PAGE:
The fulcrum upon which the perverse drama of Die Gezeichneten pivots is the triangle that forms among the lecherous Count Andrea Vitelozzo Tamare, Carlotta Nardi (daughter of the Podestà), and Alviano Salvago, the hunchbacked nobleman whose deformity deprives him of realizing so many of his artistic and amorous ambitions. Much of the histrionic energy of Schreker’s opera is derived from the fact that, to a significant extent, these people are not what they seem to be: certainly, the full magnitudes of their agendas are carefully disguised. Singing with unstinting fortitude but also hints of vulnerability, baritone Martin Gantner makes Tamare an unexpectedly sympathetic figure: his actions are despicable, but this is clearly a man whose feelings for Carlotta transcend carnal desire. In fact, the dignity of Mr. Gantner’s singing virtually transforms Tamare into a tragic hero, even his confession of crimes in the final scene detracting little from the sense of Tamare sacrificing himself for Carlotta. The beauty and clarity of Mr. Gantner’s singing would upset the balance of a performance with weaker colleagues, but his unconventional interpretation of his part is ultimately very rewarding. There is no weakness in the Carlotta of soprano Anja Kampe. Indeed, the flexibility with which she allies toughness with femininity is remarkable. Ms. Kampe has been heard in the United States in rôles as diverse as Mozart’s Donna Elvira and Wagner’s Sieglinde, and her scintillating Isolde at Glyndebourne was a portrayal that beat many of her more gargantuanly-voiced rivals at their own game. Senta in Wagner’s Der fliegende Holländer is one of Ms. Kampe’s best rôles, and her singing of Carlotta highlights the similarities between Schreker’s and Wagner’s heroines. Carlotta lacks Senta’s naïveté, but her bold spirit engenders a dogged pursuit of her artistic vision that resembles the singularity with which Senta follows her perceived destiny. Both tenderness and cruelty are heard in her invitation to Alviano at the end of Act One, ‘Wollt Ihr kommen, in meine Werkstatt, daß ich das Bild vollende’ (‘Will you come to my studio so that I may complete the portrait’): the sincerity of her purpose is apparent, but there is no doubting the effect that her words have on Alviano, whose judgment is skewed by his passion for Carlotta. The playfulness of Ms. Kampe’s singing in Act Two does not diminish the hazards of her seductiveness. Her Carlotta’s shock that the deformed Alviano loves her is not so much a malicious rejection as a guileless reaction to an unexpected divergence from her own concept of her social order. Ms. Kampe makes Carlotta’s death harrowing and strangely moving. Throughout the performance, Ms. Kampe sings with lyrical grace and unstinting vocal stamina. She is the most adversely affected by the claustrophobic sound, the voice as recorded taking on a hard edge, but neither this nor the occasional struggle with intonation disfigures her absorbing, skillfully-sung performance. In the three hours of Die Gezeichneten, she is Donna Anna, succumbing to her seducer with equal measures of resistance and willfulness; Brünnhilde, disillusioned but finally reconciled with the part that she must play in the fate in which she is ensnared; and Lulu, unconcerned with either heaven or hell but adherent to her own peculiar values. Above all, despite the paucity of competition, Ms. Kampe inhabits Carlotta with greater depth and sensitivity than any other singer yet recorded in the rôle.
Facing tessitura as maddening as the circumstances of his tormented existence, Alviano receives from tenor Robert Brubaker a domineering performance that matches the intelligence of Mr. Gantner’s Tamare and the vigor of Ms. Kampe’s Carlotta. Physically and emotionally, Mr. Brubaker’s Alviano is bent but not broken. Like his colleagues, Mr. Brubaker devotes greater integrity to his performance than has been heard in the music in past, both in looking beneath the surface of the character and in endeavoring to sing the music cleanly. The lack of strain with which Mr. Brubaker scales the heights of his music is commendable in its own right, but it is the telling dramatic use to which he puts his soaring vocalism that is the greatest accomplishment of his performance. There is a disarming, almost disturbing sense of innocence in the opera’s opening scenes, and the sweetness of Mr. Brubaker’s singing makes Alviano’s actions appear to be responses to a desperation for human connection rather than depravity. When Carlotta seems to accept and even return his love in Act Two, the subdued ecstasy of Mr. Brubaker’s Alviano justifies what on the page seems a mystifying channeling of his ardor into restrained, almost protective affection. In Act Three, as the bliss that he has conjured for himself is gradually dismantled with each hedonistic revelation and realization, madness seems the only possible course: like Donizetti’s Lucia, the violence that is so contrary to his nature obliterates his emotional equilibrium, and only in a retreat from sanity is any sort of survival possible. There is an unusual beauty in Mr. Brubaker’s reedy timbre, and he exploits every verbal nuance, artfully-managed feat of phrasing, and unerringly-placed top note to create an Alviano who is both pathetic and sympathetic. Schreker gave Alviano extraordinary music, and Mr. Brubaker meets every challenge honestly and unflinchingly.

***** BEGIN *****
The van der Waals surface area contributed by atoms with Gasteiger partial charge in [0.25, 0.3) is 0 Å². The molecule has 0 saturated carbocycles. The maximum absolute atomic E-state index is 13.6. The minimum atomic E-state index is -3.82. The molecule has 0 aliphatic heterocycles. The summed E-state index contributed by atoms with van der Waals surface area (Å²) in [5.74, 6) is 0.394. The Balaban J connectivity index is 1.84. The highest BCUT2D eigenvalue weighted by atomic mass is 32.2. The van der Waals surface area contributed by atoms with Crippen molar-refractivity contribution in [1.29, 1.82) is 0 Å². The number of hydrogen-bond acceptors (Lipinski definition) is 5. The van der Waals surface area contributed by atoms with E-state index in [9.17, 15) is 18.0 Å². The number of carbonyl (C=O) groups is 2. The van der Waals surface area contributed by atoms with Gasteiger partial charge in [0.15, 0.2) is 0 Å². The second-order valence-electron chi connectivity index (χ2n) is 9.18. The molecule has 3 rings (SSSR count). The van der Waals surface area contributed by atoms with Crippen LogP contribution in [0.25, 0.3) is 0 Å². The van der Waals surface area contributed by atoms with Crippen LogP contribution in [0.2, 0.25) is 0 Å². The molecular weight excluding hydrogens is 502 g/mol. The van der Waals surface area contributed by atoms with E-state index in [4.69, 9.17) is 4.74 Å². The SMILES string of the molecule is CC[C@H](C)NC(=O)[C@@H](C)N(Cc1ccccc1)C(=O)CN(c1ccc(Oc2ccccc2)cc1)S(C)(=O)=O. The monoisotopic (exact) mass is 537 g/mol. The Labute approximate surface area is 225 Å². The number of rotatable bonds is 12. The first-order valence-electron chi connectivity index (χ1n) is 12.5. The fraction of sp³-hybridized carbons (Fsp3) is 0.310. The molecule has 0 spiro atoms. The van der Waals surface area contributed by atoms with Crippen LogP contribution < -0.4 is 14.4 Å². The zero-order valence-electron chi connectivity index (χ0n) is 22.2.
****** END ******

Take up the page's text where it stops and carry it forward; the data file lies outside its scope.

More than many of the 20th- and 21st-Century scores upon which opera companies have lavished resources in recent seasons, Die Gezeichneten deserved a production of the quality of the one it received at Los Angeles Opera, and Bridge Records’ recording confirms that the investment of musical riches in this production was handsomely repaid. Whether performing the score for the first or the fiftieth time, each musician involved with this production—chorister, instrumentalist, comprimario, principal, and conductor—was not content until she or he had understood the music at hand on the most discerning level possible. Verdi and Puccini will likely always be the composers whose operas can fill theatres, but surely there is room for a Gezeichneten of this dramatic profundity and musical preeminence among half-hearted Traviatas and routine Toscas. For the better part of a century, Die Gezeichneten has been an opera in search of true friends to accept it on its own terms, without prejudices, preconceptions, or apologies. The artistic team assembled by Los Angeles Opera clearly approached Die Gezeichneten not as an opera to be revived but as one to be lived, and in their midst what an unforgettable, alluringly effective work Schreker’s score proves to be.